- The Washington Times - Monday, June 28, 2004


KANDAHAR, Afghanistan — Suspected Taliban rebels killed at least 10 men after learning that they had registered for Afghanistan’s U.S.-backed national elections, the deadliest attack yet in a campaign aimed at sabotaging the nation’s first free vote, officials said yesterday.

The assault raised security fears and added to doubts about whether Afghanistan is ready to hold elections as planned in September. It also increased pressure on NATO leaders meeting today in Turkey to deploy more peacekeepers.

News of the killings, which occurred on Friday on a road in southern Uruzgan province, emerged a day after a bomb ripped through a bus carrying female election workers in the eastern city of Jalalabad, killing two and wounding 13. A spokesman for the Taliban claimed responsibility.

Time is running out for the joint U.N.-Afghan electoral authority to decide on the election date, if the balloting is to be held according to schedule.

According to the electoral law, the date must be announced 90 days beforehand — which is July 2 if the vote is to take place on the last day of September.

The Uruzgan attack, which left 10 to 16 people dead, underscored the risks faced by Afghans if they want to exercise their democratic rights, particularly in lawless areas of the country plagued by Taliban-led insurgents who have threatened more attacks against election workers and voters.

Rozi Khan, the Uruzgan police chief, said assailants stopped a van carrying 12 men on a road about 18 miles from the provincial capital, Tirin Kot.

When the gunmen searched the men’s documents and found that the men had registered to vote, they opened fire. Two men escaped and alerted police, who found the 10 bodies but have made no arrests.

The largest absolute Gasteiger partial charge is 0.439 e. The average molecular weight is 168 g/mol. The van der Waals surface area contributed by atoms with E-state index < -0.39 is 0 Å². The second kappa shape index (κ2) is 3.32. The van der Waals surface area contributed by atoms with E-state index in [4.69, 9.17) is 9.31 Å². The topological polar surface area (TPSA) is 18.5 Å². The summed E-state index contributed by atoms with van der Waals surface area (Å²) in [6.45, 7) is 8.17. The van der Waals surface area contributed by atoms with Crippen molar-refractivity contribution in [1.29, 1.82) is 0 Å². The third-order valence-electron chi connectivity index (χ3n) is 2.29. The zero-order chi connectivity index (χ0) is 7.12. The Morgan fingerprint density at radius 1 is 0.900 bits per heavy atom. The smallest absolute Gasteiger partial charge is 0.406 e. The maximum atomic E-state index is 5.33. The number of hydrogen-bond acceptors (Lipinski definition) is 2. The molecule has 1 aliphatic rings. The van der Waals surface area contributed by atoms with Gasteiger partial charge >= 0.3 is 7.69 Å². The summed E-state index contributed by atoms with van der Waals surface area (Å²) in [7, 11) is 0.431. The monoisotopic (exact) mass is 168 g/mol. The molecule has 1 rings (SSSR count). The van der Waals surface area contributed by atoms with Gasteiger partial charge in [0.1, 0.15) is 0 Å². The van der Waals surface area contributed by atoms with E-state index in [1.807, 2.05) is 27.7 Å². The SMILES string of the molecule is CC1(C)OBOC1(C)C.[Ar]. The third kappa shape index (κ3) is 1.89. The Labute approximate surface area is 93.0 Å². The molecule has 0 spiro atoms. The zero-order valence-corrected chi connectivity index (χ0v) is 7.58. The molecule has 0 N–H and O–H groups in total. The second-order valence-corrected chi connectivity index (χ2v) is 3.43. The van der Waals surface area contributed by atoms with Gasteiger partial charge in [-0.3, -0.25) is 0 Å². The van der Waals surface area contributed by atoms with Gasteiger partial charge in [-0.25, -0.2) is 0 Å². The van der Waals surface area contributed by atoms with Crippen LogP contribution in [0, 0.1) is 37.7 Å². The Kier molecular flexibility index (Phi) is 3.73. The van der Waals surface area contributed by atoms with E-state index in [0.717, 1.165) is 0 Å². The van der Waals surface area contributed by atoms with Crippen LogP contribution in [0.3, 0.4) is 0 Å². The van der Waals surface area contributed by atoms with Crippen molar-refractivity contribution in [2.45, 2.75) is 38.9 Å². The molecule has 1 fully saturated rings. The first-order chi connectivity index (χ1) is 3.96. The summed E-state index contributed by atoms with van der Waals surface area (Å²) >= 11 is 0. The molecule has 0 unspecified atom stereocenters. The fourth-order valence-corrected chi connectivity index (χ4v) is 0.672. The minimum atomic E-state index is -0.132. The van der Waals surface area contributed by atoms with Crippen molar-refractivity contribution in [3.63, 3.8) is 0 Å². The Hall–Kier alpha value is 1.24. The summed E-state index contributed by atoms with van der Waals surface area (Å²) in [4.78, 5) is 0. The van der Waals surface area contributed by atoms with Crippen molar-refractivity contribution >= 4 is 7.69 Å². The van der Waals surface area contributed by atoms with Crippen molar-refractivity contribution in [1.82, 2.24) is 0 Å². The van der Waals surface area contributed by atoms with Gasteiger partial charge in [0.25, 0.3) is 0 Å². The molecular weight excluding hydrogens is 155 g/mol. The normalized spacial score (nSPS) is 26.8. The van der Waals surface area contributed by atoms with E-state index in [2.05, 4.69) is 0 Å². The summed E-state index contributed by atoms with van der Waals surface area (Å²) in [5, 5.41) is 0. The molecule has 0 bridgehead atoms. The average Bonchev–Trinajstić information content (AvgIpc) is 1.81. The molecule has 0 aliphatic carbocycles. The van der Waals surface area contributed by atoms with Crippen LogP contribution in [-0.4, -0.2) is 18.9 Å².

Obaidullah Khan, a political administrator of Uruzgan, said 16 persons had died and only one man had survived.

He said six or seven attackers had launched the assault, while others hid behind rocks nearby.

Afghan President Hamid Karzai and the U.S. military are adamant that the election can stick to schedule. Although, with only three days left for voter registration, only about half of the eligible people have signed up nationwide.

U.N. spokesman Manoel de Almeida e Silva said yesterday that he expected the electoral authority to extend in some areas of the country the end-of-June deadline for registration, to address regional and sex imbalances in the electoral rolls.

A little more than 5 million voters have signed up, and only about one-third of them are women. Remote, Pashtun-dominated areas where insurgents are most active are lagging behind other regions.

Jean Arnault, the top United Nations’ envoy in Afghanistan, has urged NATO leaders at the Istanbul summit to send more troops ahead of the vote. The alliance has 6,400 peacekeepers here, largely confined to the capital, Kabul.

But Mr. Arnault insisted yesterday that attacks such as the bombing against the female election workers in Jalalabad should not be allowed to scuttle the election process.

“The best way we can pay tribute to the two women killed is to rededicate ourselves to this process,” he said.

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